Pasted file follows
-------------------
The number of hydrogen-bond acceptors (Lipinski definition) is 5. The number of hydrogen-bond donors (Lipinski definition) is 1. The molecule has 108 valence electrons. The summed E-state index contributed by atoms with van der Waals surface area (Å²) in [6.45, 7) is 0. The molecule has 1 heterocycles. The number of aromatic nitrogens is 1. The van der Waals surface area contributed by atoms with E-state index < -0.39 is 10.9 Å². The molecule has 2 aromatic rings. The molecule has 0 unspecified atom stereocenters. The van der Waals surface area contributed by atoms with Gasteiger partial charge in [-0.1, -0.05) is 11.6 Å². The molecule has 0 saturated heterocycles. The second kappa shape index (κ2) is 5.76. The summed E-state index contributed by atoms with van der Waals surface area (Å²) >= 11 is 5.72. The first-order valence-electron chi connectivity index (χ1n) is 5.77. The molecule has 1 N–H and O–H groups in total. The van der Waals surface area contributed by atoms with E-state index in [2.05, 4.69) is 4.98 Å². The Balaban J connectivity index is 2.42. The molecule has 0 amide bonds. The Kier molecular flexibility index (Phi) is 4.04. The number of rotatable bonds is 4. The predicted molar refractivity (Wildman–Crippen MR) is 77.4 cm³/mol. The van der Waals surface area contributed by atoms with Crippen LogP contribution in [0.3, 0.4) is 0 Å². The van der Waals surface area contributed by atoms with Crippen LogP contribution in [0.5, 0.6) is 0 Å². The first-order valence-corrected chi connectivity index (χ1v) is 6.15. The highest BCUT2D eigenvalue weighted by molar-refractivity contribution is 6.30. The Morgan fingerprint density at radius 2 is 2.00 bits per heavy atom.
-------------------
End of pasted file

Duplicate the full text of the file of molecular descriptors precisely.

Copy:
The number of hydrogen-bond acceptors (Lipinski definition) is 5. The number of hydrogen-bond donors (Lipinski definition) is 1. The molecule has 108 valence electrons. The summed E-state index contributed by atoms with van der Waals surface area (Å²) in [6.45, 7) is 0. The molecule has 1 heterocycles. The number of aromatic nitrogens is 1. The van der Waals surface area contributed by atoms with E-state index < -0.39 is 10.9 Å². The molecule has 2 aromatic rings. The molecule has 0 unspecified atom stereocenters. The van der Waals surface area contributed by atoms with Gasteiger partial charge in [-0.1, -0.05) is 11.6 Å². The molecule has 0 saturated heterocycles. The second kappa shape index (κ2) is 5.76. The summed E-state index contributed by atoms with van der Waals surface area (Å²) >= 11 is 5.72. The first-order valence-electron chi connectivity index (χ1n) is 5.77. The molecule has 1 N–H and O–H groups in total. The van der Waals surface area contributed by atoms with E-state index in [2.05, 4.69) is 4.98 Å². The Balaban J connectivity index is 2.42. The molecule has 0 amide bonds. The Kier molecular flexibility index (Phi) is 4.04. The number of rotatable bonds is 4. The predicted molar refractivity (Wildman–Crippen MR) is 77.4 cm³/mol. The van der Waals surface area contributed by atoms with Crippen LogP contribution in [0.3, 0.4) is 0 Å². The van der Waals surface area contributed by atoms with Crippen LogP contribution in [0.5, 0.6) is 0 Å². The first-order valence-corrected chi connectivity index (χ1v) is 6.15. The highest BCUT2D eigenvalue weighted by molar-refractivity contribution is 6.30. The Morgan fingerprint density at radius 2 is 2.00 bits per heavy atom.